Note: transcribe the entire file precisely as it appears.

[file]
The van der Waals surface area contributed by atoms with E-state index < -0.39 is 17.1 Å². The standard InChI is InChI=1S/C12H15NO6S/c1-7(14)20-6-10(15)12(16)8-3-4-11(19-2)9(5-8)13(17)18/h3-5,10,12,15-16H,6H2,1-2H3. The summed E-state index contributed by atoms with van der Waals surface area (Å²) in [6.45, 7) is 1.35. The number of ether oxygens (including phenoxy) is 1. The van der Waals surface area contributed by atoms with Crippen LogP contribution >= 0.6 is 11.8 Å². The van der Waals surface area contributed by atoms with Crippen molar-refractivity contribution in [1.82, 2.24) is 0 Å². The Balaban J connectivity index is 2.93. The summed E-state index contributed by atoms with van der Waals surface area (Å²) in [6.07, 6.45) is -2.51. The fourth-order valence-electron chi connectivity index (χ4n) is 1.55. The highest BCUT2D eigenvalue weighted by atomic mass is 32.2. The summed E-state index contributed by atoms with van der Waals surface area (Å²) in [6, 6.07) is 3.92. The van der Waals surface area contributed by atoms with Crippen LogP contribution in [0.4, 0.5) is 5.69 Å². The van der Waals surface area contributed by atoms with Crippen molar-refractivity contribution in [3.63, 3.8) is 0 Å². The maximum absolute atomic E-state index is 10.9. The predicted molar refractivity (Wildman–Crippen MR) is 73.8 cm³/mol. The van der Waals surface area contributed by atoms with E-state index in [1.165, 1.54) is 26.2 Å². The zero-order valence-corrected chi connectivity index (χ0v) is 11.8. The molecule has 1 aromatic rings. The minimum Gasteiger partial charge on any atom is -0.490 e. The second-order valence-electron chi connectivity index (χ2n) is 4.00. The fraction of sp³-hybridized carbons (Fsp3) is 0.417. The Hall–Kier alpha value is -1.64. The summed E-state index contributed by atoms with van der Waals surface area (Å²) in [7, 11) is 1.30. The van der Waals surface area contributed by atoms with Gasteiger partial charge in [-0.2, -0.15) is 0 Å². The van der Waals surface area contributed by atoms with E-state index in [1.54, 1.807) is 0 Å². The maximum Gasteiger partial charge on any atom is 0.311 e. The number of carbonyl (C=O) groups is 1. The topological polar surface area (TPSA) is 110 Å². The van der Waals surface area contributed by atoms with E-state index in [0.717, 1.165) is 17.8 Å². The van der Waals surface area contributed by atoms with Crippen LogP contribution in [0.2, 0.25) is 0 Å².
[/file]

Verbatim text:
The van der Waals surface area contributed by atoms with E-state index < -0.39 is 17.1 Å². The standard InChI is InChI=1S/C12H15NO6S/c1-7(14)20-6-10(15)12(16)8-3-4-11(19-2)9(5-8)13(17)18/h3-5,10,12,15-16H,6H2,1-2H3. The summed E-state index contributed by atoms with van der Waals surface area (Å²) in [6.45, 7) is 1.35. The number of ether oxygens (including phenoxy) is 1. The van der Waals surface area contributed by atoms with Crippen LogP contribution >= 0.6 is 11.8 Å². The van der Waals surface area contributed by atoms with Crippen molar-refractivity contribution in [1.82, 2.24) is 0 Å². The Balaban J connectivity index is 2.93. The summed E-state index contributed by atoms with van der Waals surface area (Å²) in [6.07, 6.45) is -2.51. The fourth-order valence-electron chi connectivity index (χ4n) is 1.55. The highest BCUT2D eigenvalue weighted by atomic mass is 32.2. The summed E-state index contributed by atoms with van der Waals surface area (Å²) in [6, 6.07) is 3.92. The van der Waals surface area contributed by atoms with Crippen LogP contribution in [0.4, 0.5) is 5.69 Å². The van der Waals surface area contributed by atoms with Crippen molar-refractivity contribution in [3.63, 3.8) is 0 Å². The maximum absolute atomic E-state index is 10.9. The predicted molar refractivity (Wildman–Crippen MR) is 73.8 cm³/mol. The van der Waals surface area contributed by atoms with E-state index in [1.165, 1.54) is 26.2 Å². The zero-order valence-corrected chi connectivity index (χ0v) is 11.8. The molecule has 1 aromatic rings. The minimum Gasteiger partial charge on any atom is -0.490 e. The second-order valence-electron chi connectivity index (χ2n) is 4.00. The fraction of sp³-hybridized carbons (Fsp3) is 0.417. The Hall–Kier alpha value is -1.64. The summed E-state index contributed by atoms with van der Waals surface area (Å²) in [7, 11) is 1.30. The van der Waals surface area contributed by atoms with Gasteiger partial charge in [-0.2, -0.15) is 0 Å². The van der Waals surface area contributed by atoms with E-state index in [1.54, 1.807) is 0 Å². The maximum Gasteiger partial charge on any atom is 0.311 e. The number of carbonyl (C=O) groups is 1. The topological polar surface area (TPSA) is 110 Å². The van der Waals surface area contributed by atoms with E-state index in [0.717, 1.165) is 17.8 Å². The van der Waals surface area contributed by atoms with Crippen LogP contribution in [0.2, 0.25) is 0 Å².